Born from Fire!
Triangle Shirtwaist Factory Fire
On March 25, 1911, a fire at the Triangle Shirtwaist factory in New York City – lasting only half an hour – transformed how government protects workers. The company was in a building touted as fireproof. The conditions were hazardous -- operators had received many warnings. The owners refused to install sprinklers. They set up the factory for top output – not for safety.
The fire killed 146 workers. They were mostly teenage girls who died because there was no safe way for them to escape. They were trapped on the top three floors of a 10-story building that had bad fire escapes and doors that opened in. Despite the deaths, the factory reopened three days later in the same building. That building still stands – a monument to the need for worker protection and safety.
The New York State Department of Labor of today was forged in that fire a century ago. It was the driving force behind state rules to set standards for:
- Sanitary conditions
- Workplace safety
After the Triangle fire, Frances Perkins led the drive for stronger safety measures. She was named New York State Commissioner of Labor in 1929 and later became United States Secretary of Labor in 1933. She was the first woman federal cabinet official. At a memorial on the 50th anniversary of the fire, Ms. Perkins said of the Triangle workers, “They did not die in vain, and we will never forget them.”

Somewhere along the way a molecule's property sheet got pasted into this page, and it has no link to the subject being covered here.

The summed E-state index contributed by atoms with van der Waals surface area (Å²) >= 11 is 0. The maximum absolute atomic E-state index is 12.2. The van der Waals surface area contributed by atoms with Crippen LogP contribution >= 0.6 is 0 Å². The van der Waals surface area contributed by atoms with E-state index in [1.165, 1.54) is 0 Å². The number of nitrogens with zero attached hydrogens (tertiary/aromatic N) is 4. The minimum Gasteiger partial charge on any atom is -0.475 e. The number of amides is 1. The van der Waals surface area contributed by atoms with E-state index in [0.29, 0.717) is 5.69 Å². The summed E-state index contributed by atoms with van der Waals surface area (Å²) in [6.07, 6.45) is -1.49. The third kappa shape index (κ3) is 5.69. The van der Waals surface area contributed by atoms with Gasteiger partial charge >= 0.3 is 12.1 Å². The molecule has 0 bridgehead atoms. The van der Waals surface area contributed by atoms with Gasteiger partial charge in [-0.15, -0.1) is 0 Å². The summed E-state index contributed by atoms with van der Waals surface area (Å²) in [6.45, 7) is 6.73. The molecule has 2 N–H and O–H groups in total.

One victim of the Triangle fire was Daisy Lopez Fitze. She was a 22-year-old newlywed who was headed to Europe to start a new life with her husband. Daisy took a job at the Triangle Shirtwaist factory to save some extra money.
Saturday, March 25, 1911 was payday – and Daisy eagerly went to work. She never returned. Read her story, A Flower for Daisy, by her great-niece, Diana Fortuna.
For more details about the Trangle factory fire, visit these web sites:
- Remember the Triangle Fire Coalition
- Cornell University - ILR School
- Labor Religion Coalition of New York State
- American Labor Studies Center
On the centennial of the fire, the New York Committee for Occupational Safety & Health produced Don't Mourn, Organize. It quotes leaders in worker safety and health, government, labor, education, and community organizations. Download a copy of the booklet.
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